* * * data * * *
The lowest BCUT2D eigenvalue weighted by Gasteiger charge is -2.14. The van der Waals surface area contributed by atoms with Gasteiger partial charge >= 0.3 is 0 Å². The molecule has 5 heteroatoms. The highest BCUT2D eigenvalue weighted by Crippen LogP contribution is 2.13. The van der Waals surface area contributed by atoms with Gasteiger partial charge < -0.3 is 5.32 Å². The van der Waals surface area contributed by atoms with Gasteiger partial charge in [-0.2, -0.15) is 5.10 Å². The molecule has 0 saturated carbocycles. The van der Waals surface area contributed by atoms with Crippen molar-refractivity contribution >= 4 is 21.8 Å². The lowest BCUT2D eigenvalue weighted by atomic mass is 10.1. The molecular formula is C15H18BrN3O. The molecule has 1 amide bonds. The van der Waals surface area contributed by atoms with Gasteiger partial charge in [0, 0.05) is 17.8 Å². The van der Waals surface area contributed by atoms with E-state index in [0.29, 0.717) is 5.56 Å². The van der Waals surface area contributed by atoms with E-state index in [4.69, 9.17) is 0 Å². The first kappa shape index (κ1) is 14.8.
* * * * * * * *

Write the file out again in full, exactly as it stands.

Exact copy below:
The lowest BCUT2D eigenvalue weighted by Gasteiger charge is -2.14. The van der Waals surface area contributed by atoms with Gasteiger partial charge >= 0.3 is 0 Å². The molecule has 5 heteroatoms. The highest BCUT2D eigenvalue weighted by Crippen LogP contribution is 2.13. The van der Waals surface area contributed by atoms with Gasteiger partial charge < -0.3 is 5.32 Å². The van der Waals surface area contributed by atoms with Gasteiger partial charge in [-0.2, -0.15) is 5.10 Å². The molecule has 0 saturated carbocycles. The van der Waals surface area contributed by atoms with Crippen molar-refractivity contribution >= 4 is 21.8 Å². The lowest BCUT2D eigenvalue weighted by atomic mass is 10.1. The molecular formula is C15H18BrN3O. The molecule has 1 amide bonds. The van der Waals surface area contributed by atoms with Gasteiger partial charge in [0, 0.05) is 17.8 Å². The van der Waals surface area contributed by atoms with E-state index in [0.29, 0.717) is 5.56 Å². The van der Waals surface area contributed by atoms with E-state index in [4.69, 9.17) is 0 Å². The first kappa shape index (κ1) is 14.8.